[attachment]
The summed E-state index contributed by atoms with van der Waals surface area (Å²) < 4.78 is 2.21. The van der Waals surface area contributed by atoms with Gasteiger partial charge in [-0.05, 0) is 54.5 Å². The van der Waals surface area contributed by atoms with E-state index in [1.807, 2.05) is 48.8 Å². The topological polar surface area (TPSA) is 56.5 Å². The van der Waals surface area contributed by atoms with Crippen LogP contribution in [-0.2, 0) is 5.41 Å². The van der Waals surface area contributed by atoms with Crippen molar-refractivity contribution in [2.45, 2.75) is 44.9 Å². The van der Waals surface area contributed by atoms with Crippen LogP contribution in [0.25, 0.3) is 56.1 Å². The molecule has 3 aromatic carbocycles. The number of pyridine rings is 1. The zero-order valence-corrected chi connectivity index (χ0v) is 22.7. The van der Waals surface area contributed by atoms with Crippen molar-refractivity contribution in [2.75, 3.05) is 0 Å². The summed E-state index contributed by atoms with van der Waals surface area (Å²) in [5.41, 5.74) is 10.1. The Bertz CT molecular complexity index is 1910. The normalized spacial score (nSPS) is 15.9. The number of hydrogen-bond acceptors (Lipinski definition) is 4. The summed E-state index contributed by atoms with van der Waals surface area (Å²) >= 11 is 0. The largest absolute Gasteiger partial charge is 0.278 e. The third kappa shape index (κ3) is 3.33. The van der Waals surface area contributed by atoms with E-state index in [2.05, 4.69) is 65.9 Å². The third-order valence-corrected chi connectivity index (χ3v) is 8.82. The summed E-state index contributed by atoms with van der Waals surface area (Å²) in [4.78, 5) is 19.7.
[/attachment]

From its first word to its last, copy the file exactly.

The summed E-state index contributed by atoms with van der Waals surface area (Å²) < 4.78 is 2.21. The van der Waals surface area contributed by atoms with Gasteiger partial charge in [-0.05, 0) is 54.5 Å². The van der Waals surface area contributed by atoms with E-state index in [1.807, 2.05) is 48.8 Å². The topological polar surface area (TPSA) is 56.5 Å². The van der Waals surface area contributed by atoms with Crippen LogP contribution in [-0.2, 0) is 5.41 Å². The van der Waals surface area contributed by atoms with Crippen molar-refractivity contribution in [2.45, 2.75) is 44.9 Å². The van der Waals surface area contributed by atoms with Crippen LogP contribution in [0.25, 0.3) is 56.1 Å². The molecule has 3 aromatic carbocycles. The number of pyridine rings is 1. The zero-order valence-corrected chi connectivity index (χ0v) is 22.7. The van der Waals surface area contributed by atoms with Crippen molar-refractivity contribution in [2.75, 3.05) is 0 Å². The summed E-state index contributed by atoms with van der Waals surface area (Å²) in [5.41, 5.74) is 10.1. The Bertz CT molecular complexity index is 1910. The normalized spacial score (nSPS) is 15.9. The number of hydrogen-bond acceptors (Lipinski definition) is 4. The summed E-state index contributed by atoms with van der Waals surface area (Å²) >= 11 is 0. The largest absolute Gasteiger partial charge is 0.278 e. The third kappa shape index (κ3) is 3.33. The van der Waals surface area contributed by atoms with E-state index in [2.05, 4.69) is 65.9 Å². The third-order valence-corrected chi connectivity index (χ3v) is 8.82. The summed E-state index contributed by atoms with van der Waals surface area (Å²) in [4.78, 5) is 19.7.